Yoshihiro Murata was born in 1951 as the oldest son in the Kikunoi family. As a student at Ritsumeikan University in Kyoto he was a member of the golf club, a sport that he still adores but does not allow himself to play as it may affect his work. He travelled to France during his university years with the intention of studying French cuisine but was instead awakened to the beauty of Japanese cuisine. After graduating from university, Murata trained for three years at the Nagoya Japanese restaurant Kamome, before returning to Kyoto in 1976 to open his own restaurant, the present-day Roan Kikunoi. The tiny six-seat counter-only restaurant was uncomfortably quiet at first, and Murata spent hours poring over cookbooks of Japanese, Chinese and Western cuisine to pass the time. But within three years, the tide had totally turned, and it was impossible to get a seat.

Since 1993, Murata has served as the head chef at the Kikunoi main restaurant, the third generation in his family to do so. He puts all his efforts into sharing the goodness of Japanese cuisine with the world, bringing new, flexible thinking to traditional cuisine. In 2004 he opened Akasaka Kikunoi, and in 2017 the latest addition to the group was made with the opening of the more casual Mugesanbo or Salon de Muge just next to the original Kikunoi. Murata is President of the Japanese Culinary Academy and head of the All Japan Food Association. In 2012 he was honored as a “modern artisan” by the Minister of Health, Labour and Welfare, and in 2013 Kyoto awarded Murata with an award for distinguished service to culture. Murata has authored countless publications on Japanese cuisine and Kyoto culture, and he currently supervises the Singapore Airlines inflight menu alongside British chef Gordon Ramsay.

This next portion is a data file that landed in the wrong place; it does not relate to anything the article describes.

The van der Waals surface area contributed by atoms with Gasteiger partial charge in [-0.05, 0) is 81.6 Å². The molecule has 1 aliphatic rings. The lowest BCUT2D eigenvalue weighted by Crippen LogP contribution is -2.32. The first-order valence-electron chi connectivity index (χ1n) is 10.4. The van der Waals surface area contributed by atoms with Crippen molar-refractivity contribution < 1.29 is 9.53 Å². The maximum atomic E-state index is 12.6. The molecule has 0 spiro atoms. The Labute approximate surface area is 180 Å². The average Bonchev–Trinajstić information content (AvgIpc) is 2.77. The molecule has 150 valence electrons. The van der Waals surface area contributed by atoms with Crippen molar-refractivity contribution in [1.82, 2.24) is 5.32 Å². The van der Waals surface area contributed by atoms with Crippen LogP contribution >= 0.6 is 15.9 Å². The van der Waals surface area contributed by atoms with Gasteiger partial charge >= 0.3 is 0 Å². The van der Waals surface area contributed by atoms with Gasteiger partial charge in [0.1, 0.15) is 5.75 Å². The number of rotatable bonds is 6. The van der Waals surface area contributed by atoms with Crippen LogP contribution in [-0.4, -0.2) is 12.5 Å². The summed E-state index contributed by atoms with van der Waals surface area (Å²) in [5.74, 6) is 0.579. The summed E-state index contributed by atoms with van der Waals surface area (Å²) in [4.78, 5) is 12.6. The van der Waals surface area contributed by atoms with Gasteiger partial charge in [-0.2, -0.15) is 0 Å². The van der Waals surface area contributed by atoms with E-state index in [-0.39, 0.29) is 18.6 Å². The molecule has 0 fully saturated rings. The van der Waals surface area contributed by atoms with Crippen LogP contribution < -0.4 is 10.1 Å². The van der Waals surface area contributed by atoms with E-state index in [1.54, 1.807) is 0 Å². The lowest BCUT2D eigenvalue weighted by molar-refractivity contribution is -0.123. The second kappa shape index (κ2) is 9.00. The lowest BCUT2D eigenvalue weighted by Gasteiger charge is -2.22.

Despite being busy with activities that reach the breadth of the globe, Murata also accepts invitations for television appearances, so long as they relate to cooking. He feels that more important than visiting Japanese restaurants is eating Japanese cuisine at home every day, and he would love to share his wife’s cooking more broadly with the world. There is always a great response to the recipes he shares, loved for their simplicity and great flavors. Murata divides his time evenly each month between Kyoto and Tokyo, with some overseas business trips in between. You would think this would leave very little time for socializing, but Murata values his friendships deeply, and is especially close to French Chef Alain Ducasse, who has dined at Kikunoi on many occasions. Movie director, actress and designer Sofia Coppola also looks forward to her visits to Japan to dine at Kikunoi and meet with Chef Murata.